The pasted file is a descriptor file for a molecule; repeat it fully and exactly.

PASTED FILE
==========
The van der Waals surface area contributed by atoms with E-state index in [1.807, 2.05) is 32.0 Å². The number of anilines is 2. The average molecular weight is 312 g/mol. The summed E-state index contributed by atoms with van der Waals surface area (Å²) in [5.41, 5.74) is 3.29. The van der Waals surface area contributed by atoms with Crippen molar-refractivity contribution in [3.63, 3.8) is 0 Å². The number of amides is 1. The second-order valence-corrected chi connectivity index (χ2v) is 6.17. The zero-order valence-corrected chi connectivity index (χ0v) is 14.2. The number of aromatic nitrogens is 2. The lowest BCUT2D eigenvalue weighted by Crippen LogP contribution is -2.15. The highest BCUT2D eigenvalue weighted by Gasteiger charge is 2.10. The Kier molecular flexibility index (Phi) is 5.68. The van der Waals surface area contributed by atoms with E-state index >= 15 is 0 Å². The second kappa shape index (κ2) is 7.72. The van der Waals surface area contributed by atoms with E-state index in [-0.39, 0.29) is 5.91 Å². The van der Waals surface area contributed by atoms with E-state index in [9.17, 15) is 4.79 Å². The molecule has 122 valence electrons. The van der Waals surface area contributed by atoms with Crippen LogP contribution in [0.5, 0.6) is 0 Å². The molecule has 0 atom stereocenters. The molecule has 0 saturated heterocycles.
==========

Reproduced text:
The van der Waals surface area contributed by atoms with E-state index in [1.807, 2.05) is 32.0 Å². The number of anilines is 2. The average molecular weight is 312 g/mol. The summed E-state index contributed by atoms with van der Waals surface area (Å²) in [5.41, 5.74) is 3.29. The van der Waals surface area contributed by atoms with Crippen molar-refractivity contribution in [3.63, 3.8) is 0 Å². The number of amides is 1. The second-order valence-corrected chi connectivity index (χ2v) is 6.17. The zero-order valence-corrected chi connectivity index (χ0v) is 14.2. The number of aromatic nitrogens is 2. The lowest BCUT2D eigenvalue weighted by Crippen LogP contribution is -2.15. The highest BCUT2D eigenvalue weighted by Gasteiger charge is 2.10. The Kier molecular flexibility index (Phi) is 5.68. The van der Waals surface area contributed by atoms with E-state index >= 15 is 0 Å². The second kappa shape index (κ2) is 7.72. The van der Waals surface area contributed by atoms with E-state index in [-0.39, 0.29) is 5.91 Å². The van der Waals surface area contributed by atoms with E-state index in [9.17, 15) is 4.79 Å². The molecule has 122 valence electrons. The van der Waals surface area contributed by atoms with Crippen LogP contribution in [0.5, 0.6) is 0 Å². The molecule has 0 atom stereocenters. The molecule has 0 saturated heterocycles.